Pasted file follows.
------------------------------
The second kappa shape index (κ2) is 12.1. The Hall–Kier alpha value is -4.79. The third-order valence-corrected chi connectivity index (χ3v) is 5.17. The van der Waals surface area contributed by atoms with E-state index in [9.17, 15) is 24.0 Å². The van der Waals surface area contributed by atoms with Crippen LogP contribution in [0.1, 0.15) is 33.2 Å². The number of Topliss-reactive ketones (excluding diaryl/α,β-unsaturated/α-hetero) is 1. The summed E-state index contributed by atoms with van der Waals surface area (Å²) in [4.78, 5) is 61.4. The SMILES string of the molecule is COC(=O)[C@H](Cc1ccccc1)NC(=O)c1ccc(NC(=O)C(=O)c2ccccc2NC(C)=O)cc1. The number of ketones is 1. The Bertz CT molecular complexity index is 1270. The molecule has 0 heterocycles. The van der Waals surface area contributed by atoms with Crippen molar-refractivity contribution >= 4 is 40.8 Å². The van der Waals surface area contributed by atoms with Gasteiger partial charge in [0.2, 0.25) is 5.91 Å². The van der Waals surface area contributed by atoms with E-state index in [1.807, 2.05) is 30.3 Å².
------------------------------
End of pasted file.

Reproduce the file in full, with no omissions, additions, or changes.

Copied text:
The second kappa shape index (κ2) is 12.1. The Hall–Kier alpha value is -4.79. The third-order valence-corrected chi connectivity index (χ3v) is 5.17. The van der Waals surface area contributed by atoms with E-state index in [9.17, 15) is 24.0 Å². The van der Waals surface area contributed by atoms with Crippen LogP contribution in [0.1, 0.15) is 33.2 Å². The number of Topliss-reactive ketones (excluding diaryl/α,β-unsaturated/α-hetero) is 1. The summed E-state index contributed by atoms with van der Waals surface area (Å²) in [4.78, 5) is 61.4. The SMILES string of the molecule is COC(=O)[C@H](Cc1ccccc1)NC(=O)c1ccc(NC(=O)C(=O)c2ccccc2NC(C)=O)cc1. The number of ketones is 1. The Bertz CT molecular complexity index is 1270. The molecule has 0 heterocycles. The van der Waals surface area contributed by atoms with Crippen molar-refractivity contribution >= 4 is 40.8 Å². The van der Waals surface area contributed by atoms with Gasteiger partial charge in [0.2, 0.25) is 5.91 Å². The van der Waals surface area contributed by atoms with E-state index in [1.807, 2.05) is 30.3 Å².